Monday, October 3, 2011

To Straighten The

Tat Tvam Asi
To straighten the crooked
You must first do a harder thing–
Straighten yourself.

- "Yourself,"  Dhammapada

* * *

The end is the beginning. Always. Always. Always.

The challenge of our days is to be who we are–completely, without apology, without hesitation. Thou art that, motherfucker, and anything less is a dodge, an excuse, a willful cowardice in the face of the tasks life continuously places before you. Yet we play dodge-ball with our lives all the time. We sign up for shit we don't want to do; we set aside our internal compass for the one put in our hands by our parents, bosses, lovers, friends and we do great harm to ourselves in the process. It fucks us up because there is a disconnect between the way things are and the way it could have been had we chosen differently, had we chosen in accord with what was present inside us from the beginning. And so it goes until we become so sick of living our awful half-life and get back, somehow get back to origins, the impulse to be what was there from the start.

The end is the beginning. Always, always, always.

* * *

Keep this in mind: that compass put in our hands by our families and cohorts is offered by them, is insisted upon by them not out of malice, but love. They want things to work out for us and so give what they believe works (for them).

But listen:

No one purifies another.

Never neglect your work
For another's,
No matter how great his need.

You have your shit to do and they have theirs. There can be harmonies between you and them, but not replication because you are a fiercely unique expression in the field of time, in the field of your time. It is easier to follow a worn path, than it is to cut a new one, but for better or worse, that is our task, our privilege, our one true thing. Refusing the call just fucks you deep and for a long time, maybe for the length of your life.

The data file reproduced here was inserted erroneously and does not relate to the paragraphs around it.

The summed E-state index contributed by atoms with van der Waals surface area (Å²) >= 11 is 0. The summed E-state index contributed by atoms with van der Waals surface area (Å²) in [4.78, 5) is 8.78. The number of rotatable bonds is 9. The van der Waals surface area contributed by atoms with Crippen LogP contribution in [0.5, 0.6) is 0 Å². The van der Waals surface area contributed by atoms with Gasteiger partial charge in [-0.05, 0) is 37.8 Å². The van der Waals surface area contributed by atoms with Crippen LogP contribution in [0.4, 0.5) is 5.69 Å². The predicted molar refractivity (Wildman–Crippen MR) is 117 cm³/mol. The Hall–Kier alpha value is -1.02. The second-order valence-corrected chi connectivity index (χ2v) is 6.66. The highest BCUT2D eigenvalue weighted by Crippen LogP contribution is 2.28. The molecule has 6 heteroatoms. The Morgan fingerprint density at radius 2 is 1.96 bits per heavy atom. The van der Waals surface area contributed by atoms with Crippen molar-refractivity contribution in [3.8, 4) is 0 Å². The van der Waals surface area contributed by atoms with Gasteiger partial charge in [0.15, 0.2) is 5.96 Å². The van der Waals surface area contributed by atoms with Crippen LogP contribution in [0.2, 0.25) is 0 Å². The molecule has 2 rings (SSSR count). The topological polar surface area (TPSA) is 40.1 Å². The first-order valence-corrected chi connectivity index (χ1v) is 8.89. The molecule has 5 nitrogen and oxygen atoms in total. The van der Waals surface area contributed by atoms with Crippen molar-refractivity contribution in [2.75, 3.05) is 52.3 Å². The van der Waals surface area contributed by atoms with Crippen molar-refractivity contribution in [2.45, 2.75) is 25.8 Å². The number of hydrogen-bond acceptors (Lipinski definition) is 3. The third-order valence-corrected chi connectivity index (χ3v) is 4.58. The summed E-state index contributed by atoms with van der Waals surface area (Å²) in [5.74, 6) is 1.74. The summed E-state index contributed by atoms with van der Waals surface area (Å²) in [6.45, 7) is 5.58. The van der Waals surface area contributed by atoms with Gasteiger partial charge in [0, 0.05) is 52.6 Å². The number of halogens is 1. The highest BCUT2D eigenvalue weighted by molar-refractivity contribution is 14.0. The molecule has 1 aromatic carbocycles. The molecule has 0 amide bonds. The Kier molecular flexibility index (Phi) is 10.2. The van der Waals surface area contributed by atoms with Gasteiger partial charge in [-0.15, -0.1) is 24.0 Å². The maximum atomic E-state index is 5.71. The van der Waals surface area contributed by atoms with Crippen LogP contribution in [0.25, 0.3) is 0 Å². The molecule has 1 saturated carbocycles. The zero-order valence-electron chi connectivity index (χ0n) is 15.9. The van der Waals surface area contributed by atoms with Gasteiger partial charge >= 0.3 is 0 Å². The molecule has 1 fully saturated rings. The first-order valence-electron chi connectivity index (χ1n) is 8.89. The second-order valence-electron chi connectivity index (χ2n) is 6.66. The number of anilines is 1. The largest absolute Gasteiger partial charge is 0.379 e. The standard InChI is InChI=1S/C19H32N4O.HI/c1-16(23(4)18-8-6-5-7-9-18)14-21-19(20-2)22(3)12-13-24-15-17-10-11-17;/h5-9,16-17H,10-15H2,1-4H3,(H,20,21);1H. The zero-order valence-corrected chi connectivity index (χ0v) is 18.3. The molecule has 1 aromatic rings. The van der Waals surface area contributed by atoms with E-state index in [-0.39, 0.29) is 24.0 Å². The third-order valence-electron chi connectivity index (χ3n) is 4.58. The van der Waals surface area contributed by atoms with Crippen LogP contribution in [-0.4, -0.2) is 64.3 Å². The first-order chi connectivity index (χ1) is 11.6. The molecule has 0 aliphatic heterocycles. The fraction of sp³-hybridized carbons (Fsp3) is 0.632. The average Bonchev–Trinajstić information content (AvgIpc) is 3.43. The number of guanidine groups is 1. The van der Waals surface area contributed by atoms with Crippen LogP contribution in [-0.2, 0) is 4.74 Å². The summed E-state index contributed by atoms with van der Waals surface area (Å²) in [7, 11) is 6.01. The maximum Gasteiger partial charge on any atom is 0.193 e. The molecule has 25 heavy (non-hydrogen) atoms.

Baby, this I know.

* * *

Goodbye To All That is Robert Graves' autobiography, written at the age of 34. Trench warfare, the end of Victorian England and the acceptance of his own poetic sensibilities - and the demand those sensibilities placed on him - form the core of the book. Graves writes, "England looked strange to us returned soldiers. We could not understand the war madness that ran about everywhere, looking for a pseudo-military outlet. The civilians talked a foreign language; and it was newspaper language."

The disconnect between his own sense of life and the one that saturated the society he was born into, that sent a young poet to war, that imposed limits of respectability and acceptability caused him to reject the one in favor of the other. And here's the thing: the imposed prerogatives were not malicious, but an agreed pattern that most believed would bring happiness and a successful life. But as in all things with broad appeal, it was the lowest common denominator of imagined happiness that bound them. Again, Graves, "There's no money in poetry, but then there's no poetry in money, either."

* * *

The world is mad for conformity. It is a greased groove. Yet to conform is to abandon your own shape in order to belong, to fit into another. What if your greatest service was to conform only to your instinct, your own habits of mind, your sense of what was possible with your life? How would that change you?

Here's the news: that is your greatest service.

It is difficult to stand outside the common current, the well worn path, but nothing advances in this world without individuals willing to do so. That's why poets are so vital–though no one much reads them. You must end the pursuit of happiness as defined by your times, your circle and instead claw your way back to your original self and live as if you never abandoned it.

The end is the beginning. Always. Always. Always.

* * *

Boom.

__________

2 comments:

  1. I found this post just after I had lost my 2nd job this year, and my family had suffered a great loss. I felt fucked. I was the one who had done a majority of the fucking. Thanks for the posts Mark.

    ReplyDelete
  2. Jack, sorry for the difficulties you're facing. I've been there/am there. You'll find your groove when you quit trying to fit into the ones other folks want you to fit in. It may look a lot like what they want, but you'll be doing the choosing. Now is not forever. Keep moving. Keep trying. All the best. You know where I'll be.

    ReplyDelete